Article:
I would much more recommend a breathing course, and a course in According to the World Health Organization, childbirth is the leading cause of death of women in developing nations. I would much more recommend a breathing course, and a course in ALL birthing techniques.
That way you can be educated in the possibilities of what could and often does happen. This book only deals with the fantastical and rare time where women pop out a baby under an hour all while singing Kum-bay-ya and having multiple orgasms in a kiddie pool. My husband grew up on a farm. On several occasions to save a cow's life, he had to put a chain up a cow's vagina and wrap it around a calf, then put the other side of the chain on a pick-up truck and drive away at about 1 MPH.
So don't give me this BS no pun intended about animals doin' it "naturally. On the flip side, I understand the theory behind this book, that women should not be scared of giving birth. It is one of the most exciting and powerful experiences in the world. My baby was not brought into the world through hypno-birthing, but she is perfect all the same. The authors would like for you to believe otherwise. That my baby would be better off if she came out "naturally.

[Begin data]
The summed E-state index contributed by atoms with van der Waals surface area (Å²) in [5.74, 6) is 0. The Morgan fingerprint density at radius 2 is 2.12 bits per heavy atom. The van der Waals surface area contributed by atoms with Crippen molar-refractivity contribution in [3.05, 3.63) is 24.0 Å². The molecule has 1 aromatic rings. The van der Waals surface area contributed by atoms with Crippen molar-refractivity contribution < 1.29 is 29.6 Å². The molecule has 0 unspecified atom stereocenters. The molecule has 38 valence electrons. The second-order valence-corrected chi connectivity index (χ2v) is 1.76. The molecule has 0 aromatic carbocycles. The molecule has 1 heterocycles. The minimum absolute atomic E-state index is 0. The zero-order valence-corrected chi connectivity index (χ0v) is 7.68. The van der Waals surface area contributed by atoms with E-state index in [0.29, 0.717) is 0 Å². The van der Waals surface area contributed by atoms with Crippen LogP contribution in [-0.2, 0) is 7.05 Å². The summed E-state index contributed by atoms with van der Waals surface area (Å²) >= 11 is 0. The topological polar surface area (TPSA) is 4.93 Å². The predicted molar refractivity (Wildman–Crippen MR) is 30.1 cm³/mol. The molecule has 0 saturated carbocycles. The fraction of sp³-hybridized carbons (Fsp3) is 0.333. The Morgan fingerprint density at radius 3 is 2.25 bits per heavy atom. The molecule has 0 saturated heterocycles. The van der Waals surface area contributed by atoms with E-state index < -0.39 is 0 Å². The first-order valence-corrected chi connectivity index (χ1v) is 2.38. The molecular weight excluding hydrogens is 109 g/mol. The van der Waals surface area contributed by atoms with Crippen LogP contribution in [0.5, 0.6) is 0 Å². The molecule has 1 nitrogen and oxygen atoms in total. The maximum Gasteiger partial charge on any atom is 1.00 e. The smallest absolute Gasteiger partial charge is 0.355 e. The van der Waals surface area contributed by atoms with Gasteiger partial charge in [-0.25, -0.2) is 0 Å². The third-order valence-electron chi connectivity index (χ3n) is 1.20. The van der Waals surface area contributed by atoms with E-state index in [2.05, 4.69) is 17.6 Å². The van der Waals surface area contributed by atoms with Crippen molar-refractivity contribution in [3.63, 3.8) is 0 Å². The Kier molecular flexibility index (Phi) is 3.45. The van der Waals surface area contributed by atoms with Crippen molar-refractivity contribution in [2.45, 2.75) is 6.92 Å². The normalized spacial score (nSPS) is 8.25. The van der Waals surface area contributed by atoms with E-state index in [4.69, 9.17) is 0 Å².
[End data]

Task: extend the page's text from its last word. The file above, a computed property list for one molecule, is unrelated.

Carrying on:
If you can do natural, more power to you. But if you have to have a C-section or epidural, I really don't think that makes you less of a person, and shouldn't make you feel guilty like the authors imply it should. View all 20 comments. Nov 04, Lindley Walter-smith rated it did not like it. This is a misogynist, woman-blaming text, with bonus racism, classism and heterocentrism. If I could give it zero stars, I would. Its philosophy is simple and based on that other horrendous book, "the Secret": There is very little actual practical help on self-hypnosis as a method of relaxation and pain control in this book.
Instead, we get a lot of birth politics, This is a misogynist, woman-blaming text, with bonus racism, classism and heterocentrism. Instead, we get a lot of birth politics, plus an attitude based right on "the Secret" - remember that one? The one that posits that if you have cancer or were born in a war-torn fourth world country, it's because your thoughts attracted it, while conversely the rich and healthy deserve it because they thought positive?
Three examples of why I only gave this one star: Remember, ladies, any complications are your own fault. If your baby dies, you killed her, always remember that! If a pregnant woman wants and needs to be pampered, "waited upon" and coddled, and downloads into the concept that pregnancy is an abnormal conditional and she is "ill", the attention that she gains during a troublesome pregnancy and a difficult birthing can definitely make it all worthwhile in her mind.
She barely tolerates her pregnancy and constantly proclaims her annoyance at all the aches, pains and other "pregnancy disorders", while she uses body language that demonstrates her plight. Family members often contribute to this scenario by cautioning the woman that she must "give in" to her frailty during this precarious time of her life. As a result, the amount of woman-blaming and hostility towards women inherent in this book is quite incredible.